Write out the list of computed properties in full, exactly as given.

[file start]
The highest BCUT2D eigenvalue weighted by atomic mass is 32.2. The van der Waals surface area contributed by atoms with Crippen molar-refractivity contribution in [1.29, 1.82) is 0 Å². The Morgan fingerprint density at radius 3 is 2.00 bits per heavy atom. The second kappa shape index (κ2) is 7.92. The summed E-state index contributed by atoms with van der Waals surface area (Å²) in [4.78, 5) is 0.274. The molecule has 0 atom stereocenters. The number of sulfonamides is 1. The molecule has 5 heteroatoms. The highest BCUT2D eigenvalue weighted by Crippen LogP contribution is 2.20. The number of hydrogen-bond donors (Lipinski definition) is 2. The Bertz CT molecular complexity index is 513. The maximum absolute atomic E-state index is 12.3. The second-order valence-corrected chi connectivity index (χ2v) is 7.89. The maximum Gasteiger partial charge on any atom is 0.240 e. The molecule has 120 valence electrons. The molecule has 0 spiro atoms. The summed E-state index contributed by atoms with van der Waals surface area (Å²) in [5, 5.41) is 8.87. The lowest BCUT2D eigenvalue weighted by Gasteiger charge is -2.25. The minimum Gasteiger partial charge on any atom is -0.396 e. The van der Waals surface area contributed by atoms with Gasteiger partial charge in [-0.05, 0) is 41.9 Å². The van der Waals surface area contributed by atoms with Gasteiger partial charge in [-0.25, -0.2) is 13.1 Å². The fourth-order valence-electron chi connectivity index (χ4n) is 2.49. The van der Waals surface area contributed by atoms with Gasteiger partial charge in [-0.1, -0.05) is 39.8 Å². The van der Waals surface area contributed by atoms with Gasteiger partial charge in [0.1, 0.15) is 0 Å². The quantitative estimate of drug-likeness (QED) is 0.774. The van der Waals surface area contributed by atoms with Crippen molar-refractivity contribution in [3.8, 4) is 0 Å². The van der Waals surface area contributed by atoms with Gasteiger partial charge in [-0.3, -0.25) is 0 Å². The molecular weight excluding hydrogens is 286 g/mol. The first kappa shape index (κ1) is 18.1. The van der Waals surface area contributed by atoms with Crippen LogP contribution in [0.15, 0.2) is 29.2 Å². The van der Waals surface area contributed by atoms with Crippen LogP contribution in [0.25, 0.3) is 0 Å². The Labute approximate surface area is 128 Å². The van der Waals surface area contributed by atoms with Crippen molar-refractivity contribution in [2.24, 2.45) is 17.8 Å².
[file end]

The highest BCUT2D eigenvalue weighted by atomic mass is 32.2. The van der Waals surface area contributed by atoms with Crippen molar-refractivity contribution in [1.29, 1.82) is 0 Å². The Morgan fingerprint density at radius 3 is 2.00 bits per heavy atom. The second kappa shape index (κ2) is 7.92. The summed E-state index contributed by atoms with van der Waals surface area (Å²) in [4.78, 5) is 0.274. The molecule has 0 atom stereocenters. The number of sulfonamides is 1. The molecule has 5 heteroatoms. The highest BCUT2D eigenvalue weighted by Crippen LogP contribution is 2.20. The number of hydrogen-bond donors (Lipinski definition) is 2. The Bertz CT molecular complexity index is 513. The maximum absolute atomic E-state index is 12.3. The second-order valence-corrected chi connectivity index (χ2v) is 7.89. The maximum Gasteiger partial charge on any atom is 0.240 e. The molecule has 120 valence electrons. The molecule has 0 spiro atoms. The summed E-state index contributed by atoms with van der Waals surface area (Å²) in [5, 5.41) is 8.87. The lowest BCUT2D eigenvalue weighted by Gasteiger charge is -2.25. The minimum Gasteiger partial charge on any atom is -0.396 e. The van der Waals surface area contributed by atoms with Gasteiger partial charge in [-0.05, 0) is 41.9 Å². The van der Waals surface area contributed by atoms with Gasteiger partial charge in [-0.25, -0.2) is 13.1 Å². The fourth-order valence-electron chi connectivity index (χ4n) is 2.49. The van der Waals surface area contributed by atoms with Gasteiger partial charge in [-0.1, -0.05) is 39.8 Å². The van der Waals surface area contributed by atoms with Gasteiger partial charge in [0.1, 0.15) is 0 Å². The quantitative estimate of drug-likeness (QED) is 0.774. The van der Waals surface area contributed by atoms with Crippen molar-refractivity contribution in [3.8, 4) is 0 Å². The van der Waals surface area contributed by atoms with Gasteiger partial charge in [-0.3, -0.25) is 0 Å². The molecular weight excluding hydrogens is 286 g/mol. The first kappa shape index (κ1) is 18.1. The van der Waals surface area contributed by atoms with Crippen LogP contribution in [0.15, 0.2) is 29.2 Å². The van der Waals surface area contributed by atoms with Crippen LogP contribution in [0.25, 0.3) is 0 Å². The Labute approximate surface area is 128 Å². The van der Waals surface area contributed by atoms with Crippen molar-refractivity contribution in [2.24, 2.45) is 17.8 Å².